I’ve made a terrible mistake.

Before I explain, please allow me to return to a time when I thought journalists should not have an opinion about anything. This, I thought, is how reporters stay unbiased, and staying unbiased was critically important to building trust.

I didn’t sign petitions. I didn’t put candidate signs in my yard. I didn’t attend politically events unless I was covering them.

If you saw the presidential candidates I voted for over the years, you wouldn’t be able to determine whether I was Republican or Democrat.

When I left full-time journalism I still remained unbiased. Or at least I tried to. Until this year. And this is how I made a terrible mistake.

The Democratic Party decided that candidates should have a certain number of donors to qualify for one of the party’s debates.

It didn’t matter if it was $25 or even less. The important thing was to attract donors. So I contributed $10 to several candidates. Not because I supported them but because I wanted to learn more about them. If Iowa is going to be the first-in-the-nation in the presidential process, then I think it’s our responsibility to check out all the candidates. (I’d feel the same way about Republicans.)

I had no idea what I was getting myself into.

To give $10, I had to reveal my address and phone number.

The e-mail and texts started first. Every candidate I contributed to immediately decided I was their best friend. And what they most wanted was for me to give more money.

Julian Castro, the former secretary of the U.S. Department of Housing and Urban Development, sent me a text every day. Well, his campaign did. They sent me so many texts I had to ask them to stop.

Then the mailings started.

U.S. Sen. Bernie Sanders of Vermont sent me full-color fliers what seemed to be once or twice a week, even though I didn’t contribute to him.

If I remember correctly, Tom Steyer flooded my mailbox even before he announced he was running for president. I didn’t give him any money because I have a hard and fast rule:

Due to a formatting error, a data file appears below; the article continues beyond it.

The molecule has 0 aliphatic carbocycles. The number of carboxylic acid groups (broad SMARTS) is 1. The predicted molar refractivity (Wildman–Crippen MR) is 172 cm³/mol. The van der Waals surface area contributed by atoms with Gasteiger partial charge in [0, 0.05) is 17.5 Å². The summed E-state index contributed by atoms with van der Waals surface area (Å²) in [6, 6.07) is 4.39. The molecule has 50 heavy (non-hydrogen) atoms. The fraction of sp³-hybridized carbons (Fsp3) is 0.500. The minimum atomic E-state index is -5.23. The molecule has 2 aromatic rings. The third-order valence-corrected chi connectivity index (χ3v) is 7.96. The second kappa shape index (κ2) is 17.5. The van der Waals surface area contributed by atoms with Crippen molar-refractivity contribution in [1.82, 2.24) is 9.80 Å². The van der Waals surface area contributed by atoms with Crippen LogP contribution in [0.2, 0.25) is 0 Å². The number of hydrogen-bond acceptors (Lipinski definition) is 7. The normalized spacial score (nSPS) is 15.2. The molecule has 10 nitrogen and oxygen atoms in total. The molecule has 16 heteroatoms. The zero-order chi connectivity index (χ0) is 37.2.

Billionaires don’t get money from me. They should give me money. You know, like entrepreneur Andrew Yang, who promised to give 10 families $1,000 a month for a year at the last debate.

Bribery. Now we’re talking.

The e-mail, texts and phone calls were followed by home visits. Two volunteers for former U.S. Rep. Beto O’Rourke of Texas wanted to know if I supported him.

“I don’t know yet,” I replied.

“Could you tell us your top three candidates?”

“No.”

They haven’t been back.

Former U.S. Rep. John Delaney of Maryland has a campaign office about five blocks from my apartment.

One of my best friends has the last name of Delaney, so I thought it would be fun to get her a yard sign.

But I know what would happen next. To get the sign, I’d have to give them my personal information, which would lead to more texts, e-mail, phone calls, fliers and all the rest.

A few weeks ago, I told you about attending a gathering for U.S. Sen. Amy Klobuchar of Minnesota. She received some praise for her performance at the most recent debate. Could I encourage her by sending more money?

And how would I like a free ticket to the Polk County Steak Fry? All I have to do is wear a shirt that says, “Amy!”

Given that my ex-wife’s name is Amy, I’ll pass.

I have been so naive. I know presidential candidates need a constant flow of money. When the money runs out, the campaign ends. If some candidates appear desperate, it’s because they are.

I find it ironic that Democrats bemoan the influence of money in politics when they practically beg voters for more.

So far, the only candidates I don’t remember hearing from is U.S. Sen. Kamala Harris of California and Montana Gov. Steve Bullock.

If they continue to leave me alone, I will support them as the Democratic presidential ticket.

Maybe Tom Steyer can float them a loan.


Ken Fuson lives in Des Moines. He may be reached at kfuson@iowainformation.com.